Season, anthocyanin supplementation, and flight training have mixed effects on the antioxidant system of migratory European starlings (Sturnus vulgaris)
Cite this dataset
Frawley, Abigail et al. (2022). Season, anthocyanin supplementation, and flight training have mixed effects on the antioxidant system of migratory European starlings (Sturnus vulgaris) [Dataset]. Dryad. https://doi.org/10.5061/dryad.j6q573nd5
Migratory birds engage in two periods of endurance flight annually as they travel between summer breeding and overwintering grounds, and such endurance flights likely incur oxidative costs. These costs may differ between fall and spring migration, especially for females who must prepare for breeding and egg laying in spring. The objective of this study of a migratory bird was to test proposed hypotheses about how key components of the female’s antioxidant system differ in response to flight training in the fall and spring and to dietary antioxidant supplementation. We hand-raised female European starlings (Sturnus vulgaris) and then fed them either a diet supplemented with dietary anthocyanins or a diet without added anthocyanins. We then flew females in a windtunnel for 15 days during fall and spring migration seasons and measured over time oxidative damage (d-ROMs) and three components of the antioxidant system—non-enzymatic antioxidant capacity (OXY), uric acid, and glutathione peroxidase (GPx) activity. Prior to flight training, non-enzymatic antioxidant capacity and oxidative damage were lower in females during spring compared to fall, and females fed a low-antioxidant diet had consistently higher circulating uric acid. GPx activity decreased more in spring immediately after a long-duration flight. Females fed a high-antioxidant diet had a greater decrease in non-enzymatic antioxidant capacity after the 15-day flight training. Flight-trained females had higher circulating uric acid than untrained females immediately after the longest-duration flight, and decreased GPx activity after the 15-day flight training. In sum, females upregulated enzymatic and non-enzymatic endogenous antioxidants in spring, and females fed a diet with less antioxidants appear to compensate by increasing circulating uric acid. Our findings emphasize the important role of dietary antioxidants for birds during migration, and that similar flights in fall and spring likely represent distinct oxidative challenges in the life history of female birds.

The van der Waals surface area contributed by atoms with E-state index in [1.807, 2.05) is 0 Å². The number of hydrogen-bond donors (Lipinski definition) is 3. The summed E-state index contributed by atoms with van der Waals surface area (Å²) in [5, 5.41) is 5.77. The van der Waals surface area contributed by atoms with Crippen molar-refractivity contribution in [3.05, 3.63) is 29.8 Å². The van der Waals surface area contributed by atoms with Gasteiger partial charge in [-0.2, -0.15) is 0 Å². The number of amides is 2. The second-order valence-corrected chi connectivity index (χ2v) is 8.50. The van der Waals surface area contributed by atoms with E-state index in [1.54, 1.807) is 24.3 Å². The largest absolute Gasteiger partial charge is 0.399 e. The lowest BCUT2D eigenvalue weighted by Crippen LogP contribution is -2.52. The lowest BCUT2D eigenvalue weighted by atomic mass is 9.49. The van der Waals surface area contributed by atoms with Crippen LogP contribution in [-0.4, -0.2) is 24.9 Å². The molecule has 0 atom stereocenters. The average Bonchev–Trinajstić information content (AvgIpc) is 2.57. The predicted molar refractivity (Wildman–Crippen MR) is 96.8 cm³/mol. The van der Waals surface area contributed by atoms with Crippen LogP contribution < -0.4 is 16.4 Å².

We fed female European Starlings diets with different quantities of anthocyanin, a dietary antioxidant, and then measured during both fall and spring migration periods how their antioxidant system responded to diet and two weeks of daily flight in a windtunnel. All analyses were conducted in R.
National Science Foundation
University of Rhode Island